World, Unbounded

On November 12, 2010, in Lifestyle, Work, by Meghan

Nose down to the road of life (photo by Bryon Powell)

Have you before found yourself in a moment of life in which you have nearly no externally or internally-derived constraints? In which 1,001 plausible paths diverge into yellow, green, and even purple woods (Thanks, Mr. Frost.)? Where opportunities wave past like leaves on a breezy fall day? Where your mind breeds new ideas so fast that it’s dangerous to stray far from a notepad and pen? In which you are, literally, nose down into the open road of life so that you can taste it, smell it, touch it, be it?

I’m experiencing exactly this, an unbounded encounter with a wider world than I ever dreamed existed. That’s not true, no. I have intangibly understood there to be a grand planet of option and opportunity. This is but the first time that I’ve lived it, right down to the marrow inside of my bones.

Good griefs I’m a lucky girl. Not everyone on this green and blue earth has  pulled the long straw of birth into a free country and to a good family with a enough resources to get by. I’m also an awesomely supported lady. My loved ones are my rocks, purveying a strong foundation upon which I can stand and grow. And, the last bit that makes this equation is my own courage. This giant leap into dreamland required the trappings of my whole heart and a rock-solid belief that, when I reached the void, I would fly.

As I kid, I often dreamed that I could fly like some sort of raptor. In my dreams, I looked like myself, with human arms spread wide, soaring and diving, moving just like a bird of prey. Turns out, this real-life stuff is like my little-kid dreams: I really do fly.

Psst, I dare you to do it, too. I promise you that this flying stuff is beautiful.

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8 Responses to “World, Unbounded”

  1. Gretchen says:

    I’m so glad you are flying, my friend. I have before been where you are now. ‘So lovely,’ is my assessment. And I, too, have thought many times how lucky I am to have been born into my life situation. ‘Tis a good thing to appreciate.
    I do have to add that I truly missed your presence last weekend. It was an amazing trip, to be sure, but I can imagine at least one thing that would have made it better. (Hint: That’s you as a running partner.) Be warned, next time I won’t let you off the hook so easily. 😉

    • Meghan says:

      Gretchen, thanks for the love, laydee! I was *so* sad to have not been there last weekend, I hope you and all my Zion friends know that. Love to you!

  2. Keith says:

    Just a note to let you know I’m reading, enjoying, and am so happy for you. Loved the last post on Yosemite…and LOVED reading about your ability to FLY!

    Be Free!



  3. Jenna says:

    Hey Meghan.

    I don’t know you and never read your blog before or anything, but i found it today, and i need to talk to you.

    I’m 25. A year ago I set off to see the world and two months and two countries later, I did what we all secretly hope for, I feel completely madly deeply in love…. with someone from the Kansas town I had just said goodbye to forever. I moved home.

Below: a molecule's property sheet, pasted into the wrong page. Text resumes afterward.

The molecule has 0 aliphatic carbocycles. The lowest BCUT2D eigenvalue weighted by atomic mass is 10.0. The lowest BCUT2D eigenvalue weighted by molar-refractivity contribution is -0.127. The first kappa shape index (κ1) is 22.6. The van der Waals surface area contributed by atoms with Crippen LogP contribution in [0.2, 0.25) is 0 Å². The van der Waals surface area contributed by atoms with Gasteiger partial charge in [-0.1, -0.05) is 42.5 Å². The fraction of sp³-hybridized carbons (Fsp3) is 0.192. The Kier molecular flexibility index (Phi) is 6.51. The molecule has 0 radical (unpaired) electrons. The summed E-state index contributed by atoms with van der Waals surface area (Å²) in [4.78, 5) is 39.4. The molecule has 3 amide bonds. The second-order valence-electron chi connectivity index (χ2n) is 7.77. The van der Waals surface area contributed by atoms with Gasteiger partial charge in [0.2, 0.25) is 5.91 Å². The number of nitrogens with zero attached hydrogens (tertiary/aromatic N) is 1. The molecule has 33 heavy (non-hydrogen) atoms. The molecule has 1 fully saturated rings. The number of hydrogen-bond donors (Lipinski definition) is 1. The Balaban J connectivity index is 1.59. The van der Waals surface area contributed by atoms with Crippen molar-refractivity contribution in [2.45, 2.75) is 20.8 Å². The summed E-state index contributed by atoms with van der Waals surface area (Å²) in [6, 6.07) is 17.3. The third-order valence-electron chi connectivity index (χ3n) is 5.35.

We had a year. A passionate whirlwind of love. I never got a job, because I knew I didn’t want to be back in Kansas for good yet; I had been ripped out of my travels so soon, and I wanted one more little jaunt before I “settled down.” Long story short: I decided to travel back to Africa, a place I loved, for a few months just to remember who I was and what was important to me, then the plan was to return to Lawrence, KS for my man whose dreams are rooted there (succesful band, blah blah blah). I know you are thinking we grew apart, the distance was too much, etc. etc. cliche. But we didn’t. Our love was strong, too strong maybe… We both figured out we weren’t ready for the commitment we were about to offer each other. He needed to be able to love his music more than a woman. I needed to be free to go anywhere in the world like I’d planned. I flew home to him. We broke up. We are doing the most brave and loving thing that we can possibly do for each other, and I’m dealing with it one day at a time.

    However, I reach out to you because I find myself, as of January 2011 (im in africa til then) completely free. I have no job, no home, no commitments, and absolutely no idea what to do.

    Where do I want to go? Everywhere. What do I want to do? Everything. This is not an exaggeration… But I do not feel free to fly right now. I feel paralyzed by fear, taunted by indecision. Scared out of my mind.

    I don’t have a question for you I suppose… I just needed to tell someone who might actually understand, since its a situation most people never have to face (choose to face, really).


    • Meghan says:

      Hi Jenna,

      Thanks for sharing your story, as its an intense one. I wish you good luck when you make you move of freedom.

      I’m in my early 30s, not too much older than you, but I feel really good about having this little bit of freedom in my life, after working hard for the last 10 years as a “grown-up.” For certain, it’s a place of limbo and I wouldn’t want to stay here forever, but it’s a good break.

      Good luck to you!

  4. Rebecca says:

    Love your World, Unbounded piece. So inspiring. Really gave me a lift. Thanks for sharing your thoughts.

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